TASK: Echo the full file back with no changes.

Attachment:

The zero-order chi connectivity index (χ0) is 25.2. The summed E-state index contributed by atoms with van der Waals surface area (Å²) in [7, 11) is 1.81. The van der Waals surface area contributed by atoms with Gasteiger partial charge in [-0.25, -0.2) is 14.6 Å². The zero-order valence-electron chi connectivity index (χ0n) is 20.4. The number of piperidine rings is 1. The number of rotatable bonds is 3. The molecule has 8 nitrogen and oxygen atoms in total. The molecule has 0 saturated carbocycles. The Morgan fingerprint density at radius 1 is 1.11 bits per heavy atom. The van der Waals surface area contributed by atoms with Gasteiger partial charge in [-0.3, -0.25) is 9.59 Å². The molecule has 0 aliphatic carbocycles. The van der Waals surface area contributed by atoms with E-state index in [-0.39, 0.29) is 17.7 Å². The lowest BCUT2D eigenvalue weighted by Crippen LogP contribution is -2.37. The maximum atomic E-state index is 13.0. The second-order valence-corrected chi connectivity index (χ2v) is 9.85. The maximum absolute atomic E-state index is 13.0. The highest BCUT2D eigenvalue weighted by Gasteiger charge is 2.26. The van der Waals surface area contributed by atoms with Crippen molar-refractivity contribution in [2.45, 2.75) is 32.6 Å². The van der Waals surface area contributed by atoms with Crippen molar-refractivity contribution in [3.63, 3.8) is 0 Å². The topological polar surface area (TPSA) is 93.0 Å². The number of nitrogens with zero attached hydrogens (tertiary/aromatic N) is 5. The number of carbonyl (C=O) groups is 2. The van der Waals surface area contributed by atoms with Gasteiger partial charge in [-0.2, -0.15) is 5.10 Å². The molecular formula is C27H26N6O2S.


The zero-order chi connectivity index (χ0) is 25.2. The summed E-state index contributed by atoms with van der Waals surface area (Å²) in [7, 11) is 1.81. The van der Waals surface area contributed by atoms with Gasteiger partial charge in [-0.25, -0.2) is 14.6 Å². The zero-order valence-electron chi connectivity index (χ0n) is 20.4. The number of piperidine rings is 1. The number of rotatable bonds is 3. The molecule has 8 nitrogen and oxygen atoms in total. The molecule has 0 saturated carbocycles. The Morgan fingerprint density at radius 1 is 1.11 bits per heavy atom. The van der Waals surface area contributed by atoms with Gasteiger partial charge in [-0.3, -0.25) is 9.59 Å². The molecule has 0 aliphatic carbocycles. The van der Waals surface area contributed by atoms with E-state index in [-0.39, 0.29) is 17.7 Å². The lowest BCUT2D eigenvalue weighted by Crippen LogP contribution is -2.37. The maximum atomic E-state index is 13.0. The second-order valence-corrected chi connectivity index (χ2v) is 9.85. The maximum absolute atomic E-state index is 13.0. The highest BCUT2D eigenvalue weighted by Gasteiger charge is 2.26. The van der Waals surface area contributed by atoms with Crippen molar-refractivity contribution in [2.45, 2.75) is 32.6 Å². The van der Waals surface area contributed by atoms with Crippen molar-refractivity contribution in [3.63, 3.8) is 0 Å². The topological polar surface area (TPSA) is 93.0 Å². The number of nitrogens with zero attached hydrogens (tertiary/aromatic N) is 5. The number of carbonyl (C=O) groups is 2. The van der Waals surface area contributed by atoms with Gasteiger partial charge in [-0.2, -0.15) is 5.10 Å². The molecular formula is C27H26N6O2S.